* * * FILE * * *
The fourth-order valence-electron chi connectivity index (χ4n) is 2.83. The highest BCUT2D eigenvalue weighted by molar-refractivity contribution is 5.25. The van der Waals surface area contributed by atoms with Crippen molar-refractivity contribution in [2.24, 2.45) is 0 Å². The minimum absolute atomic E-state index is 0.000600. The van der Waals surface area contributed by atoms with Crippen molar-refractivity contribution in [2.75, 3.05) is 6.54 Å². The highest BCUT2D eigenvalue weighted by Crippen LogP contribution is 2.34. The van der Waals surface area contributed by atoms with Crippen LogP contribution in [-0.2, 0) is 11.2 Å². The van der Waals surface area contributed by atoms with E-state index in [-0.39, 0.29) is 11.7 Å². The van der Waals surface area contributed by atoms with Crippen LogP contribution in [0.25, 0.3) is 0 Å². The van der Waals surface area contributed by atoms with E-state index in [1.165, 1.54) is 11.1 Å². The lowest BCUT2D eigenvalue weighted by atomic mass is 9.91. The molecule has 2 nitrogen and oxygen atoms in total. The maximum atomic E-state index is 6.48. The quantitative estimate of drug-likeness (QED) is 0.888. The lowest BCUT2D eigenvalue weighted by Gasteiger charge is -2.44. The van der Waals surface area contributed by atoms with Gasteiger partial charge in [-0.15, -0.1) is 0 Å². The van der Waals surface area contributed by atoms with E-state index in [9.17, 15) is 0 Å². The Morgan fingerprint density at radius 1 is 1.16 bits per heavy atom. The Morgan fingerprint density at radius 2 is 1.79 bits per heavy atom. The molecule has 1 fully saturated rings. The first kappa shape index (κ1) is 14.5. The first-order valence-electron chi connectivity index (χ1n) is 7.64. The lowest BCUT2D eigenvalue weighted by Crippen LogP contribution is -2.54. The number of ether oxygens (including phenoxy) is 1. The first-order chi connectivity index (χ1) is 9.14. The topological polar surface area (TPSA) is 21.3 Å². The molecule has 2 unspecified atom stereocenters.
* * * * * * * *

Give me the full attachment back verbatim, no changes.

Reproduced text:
The fourth-order valence-electron chi connectivity index (χ4n) is 2.83. The highest BCUT2D eigenvalue weighted by molar-refractivity contribution is 5.25. The van der Waals surface area contributed by atoms with Crippen molar-refractivity contribution in [2.24, 2.45) is 0 Å². The minimum absolute atomic E-state index is 0.000600. The van der Waals surface area contributed by atoms with Crippen molar-refractivity contribution in [2.75, 3.05) is 6.54 Å². The highest BCUT2D eigenvalue weighted by Crippen LogP contribution is 2.34. The van der Waals surface area contributed by atoms with Crippen LogP contribution in [-0.2, 0) is 11.2 Å². The van der Waals surface area contributed by atoms with E-state index in [-0.39, 0.29) is 11.7 Å². The van der Waals surface area contributed by atoms with Crippen LogP contribution in [0.25, 0.3) is 0 Å². The van der Waals surface area contributed by atoms with E-state index in [1.165, 1.54) is 11.1 Å². The lowest BCUT2D eigenvalue weighted by atomic mass is 9.91. The molecule has 2 nitrogen and oxygen atoms in total. The maximum atomic E-state index is 6.48. The quantitative estimate of drug-likeness (QED) is 0.888. The lowest BCUT2D eigenvalue weighted by Gasteiger charge is -2.44. The van der Waals surface area contributed by atoms with Gasteiger partial charge in [-0.15, -0.1) is 0 Å². The van der Waals surface area contributed by atoms with E-state index in [9.17, 15) is 0 Å². The Morgan fingerprint density at radius 1 is 1.16 bits per heavy atom. The Morgan fingerprint density at radius 2 is 1.79 bits per heavy atom. The molecule has 1 fully saturated rings. The first kappa shape index (κ1) is 14.5. The first-order valence-electron chi connectivity index (χ1n) is 7.64. The lowest BCUT2D eigenvalue weighted by Crippen LogP contribution is -2.54. The number of ether oxygens (including phenoxy) is 1. The first-order chi connectivity index (χ1) is 9.14. The topological polar surface area (TPSA) is 21.3 Å². The molecule has 2 unspecified atom stereocenters.